Falling - Jane Green

ONE

It’s lovely,” she lies, in her most gracious of voices, looking around at the tired wood paneling lining the walls of the living room, floor to ceiling. As she looks down, her gaze lands on well-worn salmon-pink shag carpeting and she quickly conceals her horror.

Emma wonders if this house might not be beyond even her capabilities to transform. Perhaps the landlord would let her paint it? Surely he would let her paint it—who wouldn’t want to lighten up this room, so dark it feels more like a cave? She would paint it for free, and pull up that carpet. Maybe she would be lucky and find a hardwood floor underneath; even if it was merely concrete, surely it wouldn’t cost too much to stick down some inexpensive sisal.

This room could be transformed, she determines. Lipstick on a pig is her specialty.

Her landlord, or potential landlord, smiles. “Hey, I know it’s not everyone’s taste today,” he says. “Why do people want everything to be gray and modern?”

Emma is surprised by his comment, surprised frankly by his interest in making small talk. “I hate that look,” Emma offers. It happens that she does agree, quite passionately, in fact. “None of those decorated houses feel like real homes.”

“Exactly!” he says in delight. “This is a home.”

Struck by his words, by the obvious sincerity with which they are spoken, she turns to look at her potential landlord for the first time. She can’t help but feel struck by the sight of him. He is not too tall, only a few inches taller than her, with skin tanned by the sun and an easy smile that seems to put her at ease. It isn’t so much that she finds him attractive, but that there is something familiar about him, a recognition, a sense of having somehow met him before.

Perhaps because she has remained silent, he goes on to add, “At least, it was a home. My grandparents lived here for forty years.”

Yes, thinks Emma, it looks like it. It smells like it, too. The air is fusty. Of course old people had lived here. That explains the wood paneling and the floral wallpaper in the family room; it also explains the salmon-pink carpet and avocado-green bathroom suite with matching tile.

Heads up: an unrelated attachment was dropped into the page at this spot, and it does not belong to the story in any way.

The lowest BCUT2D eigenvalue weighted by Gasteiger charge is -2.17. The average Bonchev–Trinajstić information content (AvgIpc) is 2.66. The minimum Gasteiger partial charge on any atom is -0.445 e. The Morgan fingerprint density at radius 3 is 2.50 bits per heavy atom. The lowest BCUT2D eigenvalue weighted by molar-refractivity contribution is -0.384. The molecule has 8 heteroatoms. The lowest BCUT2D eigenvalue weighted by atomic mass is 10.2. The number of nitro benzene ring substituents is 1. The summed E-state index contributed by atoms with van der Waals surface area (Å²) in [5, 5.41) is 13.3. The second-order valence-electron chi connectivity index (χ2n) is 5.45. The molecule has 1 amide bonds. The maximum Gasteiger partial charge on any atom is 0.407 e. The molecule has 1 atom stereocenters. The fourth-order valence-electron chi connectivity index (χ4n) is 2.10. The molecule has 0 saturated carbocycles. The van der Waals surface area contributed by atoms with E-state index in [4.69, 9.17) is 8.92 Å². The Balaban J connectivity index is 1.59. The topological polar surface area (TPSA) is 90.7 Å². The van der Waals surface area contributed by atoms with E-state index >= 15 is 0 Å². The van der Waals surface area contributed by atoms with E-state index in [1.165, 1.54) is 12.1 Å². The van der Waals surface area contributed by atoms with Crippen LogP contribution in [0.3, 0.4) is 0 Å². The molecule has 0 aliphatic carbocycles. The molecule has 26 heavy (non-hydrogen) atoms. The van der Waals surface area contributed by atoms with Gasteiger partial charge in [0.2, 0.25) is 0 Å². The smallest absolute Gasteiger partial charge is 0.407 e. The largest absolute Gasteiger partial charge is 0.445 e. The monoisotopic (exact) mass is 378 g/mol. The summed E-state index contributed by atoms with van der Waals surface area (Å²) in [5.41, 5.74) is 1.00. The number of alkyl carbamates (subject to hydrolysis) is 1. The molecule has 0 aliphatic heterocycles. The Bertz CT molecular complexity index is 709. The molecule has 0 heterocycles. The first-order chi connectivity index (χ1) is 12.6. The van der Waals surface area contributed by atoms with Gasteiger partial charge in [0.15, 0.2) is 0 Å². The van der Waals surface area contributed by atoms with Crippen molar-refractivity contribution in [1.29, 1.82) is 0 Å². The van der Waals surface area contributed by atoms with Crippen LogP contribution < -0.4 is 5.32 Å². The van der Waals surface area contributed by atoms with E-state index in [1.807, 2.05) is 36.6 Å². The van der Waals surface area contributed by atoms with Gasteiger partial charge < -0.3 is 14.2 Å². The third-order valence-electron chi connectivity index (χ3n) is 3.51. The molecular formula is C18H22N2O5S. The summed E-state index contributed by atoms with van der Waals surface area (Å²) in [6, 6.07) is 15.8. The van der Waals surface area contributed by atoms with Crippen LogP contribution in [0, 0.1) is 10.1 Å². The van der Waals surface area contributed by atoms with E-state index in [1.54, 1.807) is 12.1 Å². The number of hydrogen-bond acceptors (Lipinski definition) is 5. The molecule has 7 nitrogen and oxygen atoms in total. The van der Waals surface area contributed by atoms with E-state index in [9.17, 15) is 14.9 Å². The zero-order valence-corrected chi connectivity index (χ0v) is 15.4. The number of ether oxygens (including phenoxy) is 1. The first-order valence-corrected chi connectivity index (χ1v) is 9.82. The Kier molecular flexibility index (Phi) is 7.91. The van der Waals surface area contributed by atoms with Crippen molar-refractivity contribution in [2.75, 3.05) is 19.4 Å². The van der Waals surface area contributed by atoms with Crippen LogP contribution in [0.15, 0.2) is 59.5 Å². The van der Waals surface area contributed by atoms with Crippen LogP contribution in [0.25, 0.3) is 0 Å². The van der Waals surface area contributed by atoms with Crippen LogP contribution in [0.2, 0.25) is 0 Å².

“How would you feel about me putting . . .” Emma pauses, wondering how to say this diplomatically. She doesn’t want to jump in and tell him she’d like to tear everything out and start again. He probably doesn’t want to change anything; his voice had softened when he mentioned his grandparents. She has an odd reluctance to offend him, and senses she’ll need to take this slowly if she wants this house. “. . . a woman’s touch on the house?”

“A woman’s touch!” The landlord smiles and nods approvingly. “That’s exactly what I’ve been saying this house needs for years. A woman’s touch.”

She follows him into the kitchen at the back of the house and her heart sinks slightly. It hasn’t been touched since the fifties, rough wood cabinets bumpy with layers of white paint, although pretty black iron hardware. Formica countertops with large cracks, and linoleum floors. A stove that is so ancient as to be fashionable again, and, surprisingly, a large modern stainless-steel fridge.

Emma looks at the fridge and raises an eyebrow as she looks over at the landlord.

Damn, she thinks. What was his name again? Donald? Derek? Something like that.

“The old fridge gave up last year,” he explains. “The tenants picked out this one. And I paid for it,” he adds quickly, as if to reassure her that he is a good landlord,